Visiting the Killing Fields and S21 in Phnom Penh

Of all my travels and all the things I’ve done and learnt along the way, Cambodia touched me like no other country. A lot of people say it, and it’s kind cliche, but there is a reason for it. In particular, the killing fields and S21 prison (or Tuol Sleng) made a huge impact on me.

Again, people say that often about a lot of things, but I really mean it. I, always the first to whip the camera out and snap away, didn’t even take a single photo on the day I visited these sombre museums. Here’s why…

  • I have a bad habit of letting the photos speak for themselves – and normally they do, and they do it well – but this would never be one of those occasions.
  • It didn’t feel appropriate to me, the genocide was in my parents lifetime even, it’s still raw.
  • Lastly, we take photos for memories, I would never forget what I saw.

I’m not going to give a complete education on the Khmer Rouge regime, but I will go into a bit more detail than I normally would about my time in Phnom Penh and it will be more serious than my usual posts.

If you don’t know much about the regime, please do some research online though – it’s an extremely important part of recent history and very much a part of the Cambodian people still. Better still, the book First they killed my Father is a brilliant way to discover more about this sombre period in Cambodian history.

Killing Fields of Choeung Ek

This is just one of many killing fields across the country and is a mass grave and final resting place to thousands of people (8985 bodies were found), many political prisoners who came from S21, and also children, babies and mothers.

A Buddhist stupa with 8000 skulls on display sits at the very front of the genocide centre, organised by gender, age and form of death. It’s a harrowing sight, but not the only one in the museum. As you walk through the centre – past mass graves, prior torture scenes and tools (trees seem to have been used heavily for this form – babies were beaten against a large tree in front of their mothers, or the sharp edges of leaves were used to slowly cut victims) and shreds of clothes with bones still sticking out – it is hard not to feel something.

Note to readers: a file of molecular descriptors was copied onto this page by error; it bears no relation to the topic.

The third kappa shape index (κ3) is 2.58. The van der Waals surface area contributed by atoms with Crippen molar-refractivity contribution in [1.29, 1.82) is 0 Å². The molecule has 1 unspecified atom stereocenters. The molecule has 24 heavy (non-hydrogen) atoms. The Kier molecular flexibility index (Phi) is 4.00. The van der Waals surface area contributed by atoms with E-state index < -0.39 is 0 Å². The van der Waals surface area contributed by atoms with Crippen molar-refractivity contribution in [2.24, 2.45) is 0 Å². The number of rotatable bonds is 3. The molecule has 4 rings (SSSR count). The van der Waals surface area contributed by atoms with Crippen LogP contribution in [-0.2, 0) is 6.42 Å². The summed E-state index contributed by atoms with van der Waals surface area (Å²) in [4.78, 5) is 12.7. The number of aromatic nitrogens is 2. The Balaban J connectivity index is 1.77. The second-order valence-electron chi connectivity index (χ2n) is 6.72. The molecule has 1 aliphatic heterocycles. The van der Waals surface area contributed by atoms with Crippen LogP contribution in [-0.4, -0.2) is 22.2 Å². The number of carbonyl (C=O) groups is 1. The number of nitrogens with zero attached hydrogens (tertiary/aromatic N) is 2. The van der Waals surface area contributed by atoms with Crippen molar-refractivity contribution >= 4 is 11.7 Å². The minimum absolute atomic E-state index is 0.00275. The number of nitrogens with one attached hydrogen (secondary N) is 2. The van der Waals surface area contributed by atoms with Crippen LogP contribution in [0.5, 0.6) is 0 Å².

17,000 innocent people were killed in that very small area not so long ago, often for no other reason than being educated, wearing glasses (it meant you could read) or simply for being in the wrong place at the wrong time. Often they saw a slow death. Bullets were too expensive, people would be blindfolded and killed ‘like chickens’.

I thought the killing fields would be the hardest pill to swallow, but I was wrong.

S21 (Tuol Sleng)

There’s two particular parts of this museum (it feels wrong to call it that) that will never leave me – and I really mean that. I urge you, again, to find a more comprehensive source of information about what went on in S21.

To sum up briefly, Tuol Sleng is a former high school that was used to imprison, torture and interrogate inoccent people and their families (many officials from the previous government, many for no reason.) 20,000 people ended up in the prison, only 7 survived.

After exploring some of the prisons cells, I noticed a large poster of Vietnamese soldiers with a small number of children (four our five). Once Khmer Rouge were overthrown, they attempted to kill anyone left in S21. A little boy overheard the soldiers looking for the children to kill, he hid under a pile of clothes with another little boy and was eventually found (alongside three other children) by Vietnamese soldiers. They had stayed in the prison where their parents had been killed, waiting for someone.

As I take in what I was seeing, that little boy, now a grown adult, walks forward. He greets me with a smile and it took all I had in me not to cry in front of him. Composed, I immediately burst into tears as soon as I was out of his sight. How could someone’s heart survive what went on there?

The second thing that haunted me (everything moved me, but this took my breath away), was the faces of the Khmer Rouge soldiers. I had a vision in my head of grown men torturing starved and confused Cambodian people. A board inside one of the cells showed the faces of the soldiers…. and they were all children. This made me even more sad.

Dotted around the prison are more photos of victims and soldiers, and there is an opportunity to meet two more survivors and purchase their books about their time there.

Again, please do read as much as you can about the atrocities, it must never be forgotten. If you are thinking of visiting Phnom Penh, pay a trip to these places. It’s sombre and moving, but extremely important.

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